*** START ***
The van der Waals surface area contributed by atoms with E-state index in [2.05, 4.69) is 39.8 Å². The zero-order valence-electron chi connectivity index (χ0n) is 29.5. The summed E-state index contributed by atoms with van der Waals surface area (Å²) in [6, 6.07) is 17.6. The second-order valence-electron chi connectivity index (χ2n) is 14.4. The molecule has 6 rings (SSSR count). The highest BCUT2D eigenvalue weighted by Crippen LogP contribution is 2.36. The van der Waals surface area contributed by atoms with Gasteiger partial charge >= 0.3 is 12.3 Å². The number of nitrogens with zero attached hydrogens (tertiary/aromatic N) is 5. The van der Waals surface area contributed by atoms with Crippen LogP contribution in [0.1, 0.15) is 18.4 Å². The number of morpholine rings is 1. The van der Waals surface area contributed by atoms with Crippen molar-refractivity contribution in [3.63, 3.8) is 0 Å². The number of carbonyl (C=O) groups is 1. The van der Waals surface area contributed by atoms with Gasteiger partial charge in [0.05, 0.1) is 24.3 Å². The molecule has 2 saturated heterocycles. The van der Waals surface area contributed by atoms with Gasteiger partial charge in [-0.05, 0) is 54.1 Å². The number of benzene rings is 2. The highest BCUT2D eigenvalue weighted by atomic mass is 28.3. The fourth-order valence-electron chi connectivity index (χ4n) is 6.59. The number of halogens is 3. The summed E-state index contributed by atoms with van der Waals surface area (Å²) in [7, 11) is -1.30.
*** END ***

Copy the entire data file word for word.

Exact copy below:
The van der Waals surface area contributed by atoms with E-state index in [2.05, 4.69) is 39.8 Å². The zero-order valence-electron chi connectivity index (χ0n) is 29.5. The summed E-state index contributed by atoms with van der Waals surface area (Å²) in [6, 6.07) is 17.6. The second-order valence-electron chi connectivity index (χ2n) is 14.4. The molecule has 6 rings (SSSR count). The highest BCUT2D eigenvalue weighted by Crippen LogP contribution is 2.36. The van der Waals surface area contributed by atoms with Gasteiger partial charge >= 0.3 is 12.3 Å². The number of nitrogens with zero attached hydrogens (tertiary/aromatic N) is 5. The van der Waals surface area contributed by atoms with Crippen LogP contribution in [0.1, 0.15) is 18.4 Å². The number of morpholine rings is 1. The van der Waals surface area contributed by atoms with Crippen molar-refractivity contribution in [3.63, 3.8) is 0 Å². The number of carbonyl (C=O) groups is 1. The van der Waals surface area contributed by atoms with Gasteiger partial charge in [0.05, 0.1) is 24.3 Å². The molecule has 2 saturated heterocycles. The van der Waals surface area contributed by atoms with Gasteiger partial charge in [-0.05, 0) is 54.1 Å². The number of benzene rings is 2. The highest BCUT2D eigenvalue weighted by atomic mass is 28.3. The fourth-order valence-electron chi connectivity index (χ4n) is 6.59. The number of halogens is 3. The summed E-state index contributed by atoms with van der Waals surface area (Å²) in [7, 11) is -1.30.